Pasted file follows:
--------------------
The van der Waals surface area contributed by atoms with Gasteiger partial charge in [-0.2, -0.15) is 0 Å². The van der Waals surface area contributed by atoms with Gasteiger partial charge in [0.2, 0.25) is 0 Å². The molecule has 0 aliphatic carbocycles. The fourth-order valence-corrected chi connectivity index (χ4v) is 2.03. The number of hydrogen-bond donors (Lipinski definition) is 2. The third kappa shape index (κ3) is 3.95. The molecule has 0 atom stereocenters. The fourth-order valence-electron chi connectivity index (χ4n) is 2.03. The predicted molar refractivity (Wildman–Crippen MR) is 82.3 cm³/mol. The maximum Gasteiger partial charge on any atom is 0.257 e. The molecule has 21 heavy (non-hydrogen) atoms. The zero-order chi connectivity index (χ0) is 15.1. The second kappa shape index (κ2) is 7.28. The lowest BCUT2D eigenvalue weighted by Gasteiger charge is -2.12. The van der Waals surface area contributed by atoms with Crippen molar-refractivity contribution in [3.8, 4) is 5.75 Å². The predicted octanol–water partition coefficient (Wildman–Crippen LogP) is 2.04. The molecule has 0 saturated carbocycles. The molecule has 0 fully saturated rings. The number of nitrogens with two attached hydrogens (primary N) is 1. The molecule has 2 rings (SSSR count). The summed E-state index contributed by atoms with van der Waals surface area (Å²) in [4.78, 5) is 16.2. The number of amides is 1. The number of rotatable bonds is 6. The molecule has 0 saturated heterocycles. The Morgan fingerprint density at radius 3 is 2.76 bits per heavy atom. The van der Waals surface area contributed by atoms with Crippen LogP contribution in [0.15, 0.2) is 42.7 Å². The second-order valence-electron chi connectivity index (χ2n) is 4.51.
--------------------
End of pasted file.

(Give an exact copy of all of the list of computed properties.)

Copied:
The van der Waals surface area contributed by atoms with Gasteiger partial charge in [-0.2, -0.15) is 0 Å². The van der Waals surface area contributed by atoms with Gasteiger partial charge in [0.2, 0.25) is 0 Å². The molecule has 0 aliphatic carbocycles. The fourth-order valence-corrected chi connectivity index (χ4v) is 2.03. The number of hydrogen-bond donors (Lipinski definition) is 2. The third kappa shape index (κ3) is 3.95. The molecule has 0 atom stereocenters. The fourth-order valence-electron chi connectivity index (χ4n) is 2.03. The predicted molar refractivity (Wildman–Crippen MR) is 82.3 cm³/mol. The maximum Gasteiger partial charge on any atom is 0.257 e. The molecule has 21 heavy (non-hydrogen) atoms. The zero-order chi connectivity index (χ0) is 15.1. The second kappa shape index (κ2) is 7.28. The lowest BCUT2D eigenvalue weighted by Gasteiger charge is -2.12. The van der Waals surface area contributed by atoms with Crippen molar-refractivity contribution in [3.8, 4) is 5.75 Å². The predicted octanol–water partition coefficient (Wildman–Crippen LogP) is 2.04. The molecule has 0 saturated carbocycles. The molecule has 0 fully saturated rings. The number of nitrogens with two attached hydrogens (primary N) is 1. The molecule has 2 rings (SSSR count). The summed E-state index contributed by atoms with van der Waals surface area (Å²) in [4.78, 5) is 16.2. The number of amides is 1. The number of rotatable bonds is 6. The molecule has 0 saturated heterocycles. The Morgan fingerprint density at radius 3 is 2.76 bits per heavy atom. The van der Waals surface area contributed by atoms with Crippen LogP contribution in [0.15, 0.2) is 42.7 Å². The second-order valence-electron chi connectivity index (χ2n) is 4.51.